It depends on what is meant by the higher buddhi - whether you use the word to mean the higher part of the intellect or the higher Mind. The higher Mind in itself on its own level knows, but when it is involved in the ordinary human intelligence and works under limitations, it often does not know - or it has the idea merely that it must be so but has not the consciousness of its separate existence. The intellect can rise above its ordinary movements and feel itself as a separate power no longer working under the limitations of the vital and physical mind and the senses. It then begins to reflect something of the action of the higher mind but without the full freedom and greater light and truth of the higher mind.
Higher mind - (c. 1931, in the diagram on page 1360) a plane of consciousness with three levels: "liberated intelligence", "intuitive [higher mind]" and "illumined [higher mind]" (in ascending order). The first level may correspond to vijn anabuddhi in the earlier terminology of the Record of Yoga. The "intuitive" and "illumined" levels may be what Sri Aurobindo soon after making the diagram began to refer to as "higher mind" (defined as "a luminous thought-mind, a mind of spiritborn conceptual knowledge") and "illumined mind" (characterised by "an intense lustre, a splendour and illumination of the spirit"); cf. logistic ideality (also called luminous reason) and hermetic ideality or srauta vij n ana (distinguished by "a diviner splendour of light and blaze of fiery effulgence") in the terminology of 1919-20.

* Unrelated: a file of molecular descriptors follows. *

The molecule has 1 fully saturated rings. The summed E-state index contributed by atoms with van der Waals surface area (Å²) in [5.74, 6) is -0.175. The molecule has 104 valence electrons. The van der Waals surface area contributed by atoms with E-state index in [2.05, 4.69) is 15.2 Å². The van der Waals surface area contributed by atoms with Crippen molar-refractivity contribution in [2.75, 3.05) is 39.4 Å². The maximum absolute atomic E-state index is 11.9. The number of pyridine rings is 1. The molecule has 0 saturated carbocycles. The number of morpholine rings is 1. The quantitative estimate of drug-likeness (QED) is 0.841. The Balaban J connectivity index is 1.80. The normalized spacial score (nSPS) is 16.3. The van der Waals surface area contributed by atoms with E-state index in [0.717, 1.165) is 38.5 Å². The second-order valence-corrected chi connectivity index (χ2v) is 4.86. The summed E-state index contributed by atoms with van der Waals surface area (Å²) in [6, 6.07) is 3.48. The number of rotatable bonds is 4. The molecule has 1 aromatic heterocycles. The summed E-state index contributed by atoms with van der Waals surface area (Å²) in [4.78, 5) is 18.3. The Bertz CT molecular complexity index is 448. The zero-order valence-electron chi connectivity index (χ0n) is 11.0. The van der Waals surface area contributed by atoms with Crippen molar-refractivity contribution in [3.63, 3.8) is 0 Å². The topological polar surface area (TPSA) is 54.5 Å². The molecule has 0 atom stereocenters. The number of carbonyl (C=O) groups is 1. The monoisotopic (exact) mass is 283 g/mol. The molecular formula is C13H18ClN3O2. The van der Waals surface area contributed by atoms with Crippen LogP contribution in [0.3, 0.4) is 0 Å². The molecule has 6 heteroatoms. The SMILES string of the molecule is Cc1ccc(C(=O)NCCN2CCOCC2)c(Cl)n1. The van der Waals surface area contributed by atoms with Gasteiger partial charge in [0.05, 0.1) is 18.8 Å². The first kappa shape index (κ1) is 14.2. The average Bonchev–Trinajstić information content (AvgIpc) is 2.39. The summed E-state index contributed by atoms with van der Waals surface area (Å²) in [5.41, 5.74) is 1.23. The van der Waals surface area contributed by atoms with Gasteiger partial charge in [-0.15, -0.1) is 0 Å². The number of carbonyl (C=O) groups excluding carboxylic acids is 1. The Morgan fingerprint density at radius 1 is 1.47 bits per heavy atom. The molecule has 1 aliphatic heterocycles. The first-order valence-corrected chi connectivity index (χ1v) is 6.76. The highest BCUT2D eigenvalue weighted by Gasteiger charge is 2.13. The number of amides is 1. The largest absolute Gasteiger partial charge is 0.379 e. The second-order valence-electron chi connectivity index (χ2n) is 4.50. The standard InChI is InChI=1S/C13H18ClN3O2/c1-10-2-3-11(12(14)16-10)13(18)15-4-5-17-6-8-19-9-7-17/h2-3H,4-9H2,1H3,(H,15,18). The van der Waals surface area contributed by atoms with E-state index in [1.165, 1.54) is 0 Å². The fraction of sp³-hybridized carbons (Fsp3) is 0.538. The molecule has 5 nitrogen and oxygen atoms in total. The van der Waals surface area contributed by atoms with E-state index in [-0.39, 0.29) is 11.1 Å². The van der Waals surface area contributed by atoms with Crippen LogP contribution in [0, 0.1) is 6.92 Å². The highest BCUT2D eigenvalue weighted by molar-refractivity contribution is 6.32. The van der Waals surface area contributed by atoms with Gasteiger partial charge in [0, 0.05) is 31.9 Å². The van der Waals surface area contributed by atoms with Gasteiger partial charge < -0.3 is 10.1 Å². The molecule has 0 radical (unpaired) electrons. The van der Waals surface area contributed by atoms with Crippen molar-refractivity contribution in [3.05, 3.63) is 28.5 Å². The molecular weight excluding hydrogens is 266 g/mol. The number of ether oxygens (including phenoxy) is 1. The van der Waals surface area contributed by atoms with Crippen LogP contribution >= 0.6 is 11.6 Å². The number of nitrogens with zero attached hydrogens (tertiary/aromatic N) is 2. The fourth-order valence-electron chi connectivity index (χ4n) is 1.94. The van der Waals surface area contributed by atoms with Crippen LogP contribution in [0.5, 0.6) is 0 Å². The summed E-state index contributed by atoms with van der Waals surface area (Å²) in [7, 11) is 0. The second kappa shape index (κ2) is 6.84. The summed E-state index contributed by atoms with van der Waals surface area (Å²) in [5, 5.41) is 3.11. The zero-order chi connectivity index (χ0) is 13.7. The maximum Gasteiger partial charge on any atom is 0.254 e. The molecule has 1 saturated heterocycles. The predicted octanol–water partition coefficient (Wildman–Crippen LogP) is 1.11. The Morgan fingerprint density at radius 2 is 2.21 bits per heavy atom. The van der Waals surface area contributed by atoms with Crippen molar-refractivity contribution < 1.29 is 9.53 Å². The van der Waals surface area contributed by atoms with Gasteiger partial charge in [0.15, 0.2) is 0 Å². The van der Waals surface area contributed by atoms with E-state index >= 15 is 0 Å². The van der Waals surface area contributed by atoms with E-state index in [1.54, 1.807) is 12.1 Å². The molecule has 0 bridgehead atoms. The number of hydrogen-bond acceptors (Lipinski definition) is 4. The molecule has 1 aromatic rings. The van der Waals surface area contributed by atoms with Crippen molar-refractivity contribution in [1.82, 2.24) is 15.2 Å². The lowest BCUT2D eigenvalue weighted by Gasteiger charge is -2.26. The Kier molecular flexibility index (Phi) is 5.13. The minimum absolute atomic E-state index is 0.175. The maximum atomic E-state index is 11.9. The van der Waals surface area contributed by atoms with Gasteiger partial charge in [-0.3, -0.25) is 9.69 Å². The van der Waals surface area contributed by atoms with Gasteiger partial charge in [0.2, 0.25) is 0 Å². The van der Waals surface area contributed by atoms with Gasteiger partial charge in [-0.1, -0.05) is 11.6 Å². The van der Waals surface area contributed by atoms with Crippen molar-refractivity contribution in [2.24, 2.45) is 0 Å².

--- FROM KHEPER
link:http://www.kheper.net/topics/Aurobindo/Higher_Mind.htm
--- The Higher Mind and Transformation
  The Higher Mind is in Sri Aurobindo's system the first of the supra-rational levels or grades of being, the first level of "Spiritual Mind". It is both an evolutionary stage beyond the rational mind, and an ascent to (and descent from) a plane above the level of pure thinking mind.
  About this level of realisation, the first of the "supra-liberation" levels - he says this in his opus The Life Divine (I have added headings and broken up the long paragraphs to make it more readable. Also I've added some commentary; feel; free to ignore and just read the block quotes for Sri Aurobindo):